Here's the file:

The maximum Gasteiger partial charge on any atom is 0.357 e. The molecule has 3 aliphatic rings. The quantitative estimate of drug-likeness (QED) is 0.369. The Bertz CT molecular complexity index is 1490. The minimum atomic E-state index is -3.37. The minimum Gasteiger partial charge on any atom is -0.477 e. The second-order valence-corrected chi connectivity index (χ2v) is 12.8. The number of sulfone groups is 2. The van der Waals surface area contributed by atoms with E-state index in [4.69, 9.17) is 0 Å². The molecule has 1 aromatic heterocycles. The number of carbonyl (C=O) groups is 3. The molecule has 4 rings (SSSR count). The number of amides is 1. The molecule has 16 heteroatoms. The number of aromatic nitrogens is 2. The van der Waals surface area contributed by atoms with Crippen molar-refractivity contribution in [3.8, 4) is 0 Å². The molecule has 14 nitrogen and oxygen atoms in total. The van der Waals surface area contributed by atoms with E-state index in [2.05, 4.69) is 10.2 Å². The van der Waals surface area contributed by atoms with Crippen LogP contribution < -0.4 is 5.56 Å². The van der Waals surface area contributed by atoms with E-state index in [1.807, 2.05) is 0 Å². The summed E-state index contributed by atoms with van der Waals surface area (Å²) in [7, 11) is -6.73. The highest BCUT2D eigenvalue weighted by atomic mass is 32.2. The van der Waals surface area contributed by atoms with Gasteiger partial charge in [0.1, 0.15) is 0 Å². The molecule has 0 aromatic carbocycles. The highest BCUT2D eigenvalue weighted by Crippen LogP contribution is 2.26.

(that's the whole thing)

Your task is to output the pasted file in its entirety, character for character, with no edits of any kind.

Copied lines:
The maximum Gasteiger partial charge on any atom is 0.357 e. The molecule has 3 aliphatic rings. The quantitative estimate of drug-likeness (QED) is 0.369. The Bertz CT molecular complexity index is 1490. The minimum atomic E-state index is -3.37. The minimum Gasteiger partial charge on any atom is -0.477 e. The second-order valence-corrected chi connectivity index (χ2v) is 12.8. The number of sulfone groups is 2. The van der Waals surface area contributed by atoms with E-state index in [4.69, 9.17) is 0 Å². The molecule has 1 aromatic heterocycles. The number of carbonyl (C=O) groups is 3. The molecule has 4 rings (SSSR count). The number of amides is 1. The molecule has 16 heteroatoms. The number of aromatic nitrogens is 2. The van der Waals surface area contributed by atoms with Crippen molar-refractivity contribution in [3.8, 4) is 0 Å². The molecule has 14 nitrogen and oxygen atoms in total. The van der Waals surface area contributed by atoms with E-state index in [2.05, 4.69) is 10.2 Å². The van der Waals surface area contributed by atoms with Crippen LogP contribution < -0.4 is 5.56 Å². The van der Waals surface area contributed by atoms with E-state index in [1.807, 2.05) is 0 Å². The summed E-state index contributed by atoms with van der Waals surface area (Å²) in [7, 11) is -6.73. The highest BCUT2D eigenvalue weighted by atomic mass is 32.2. The van der Waals surface area contributed by atoms with Gasteiger partial charge in [0.1, 0.15) is 0 Å². The molecule has 0 aromatic carbocycles. The highest BCUT2D eigenvalue weighted by Crippen LogP contribution is 2.26.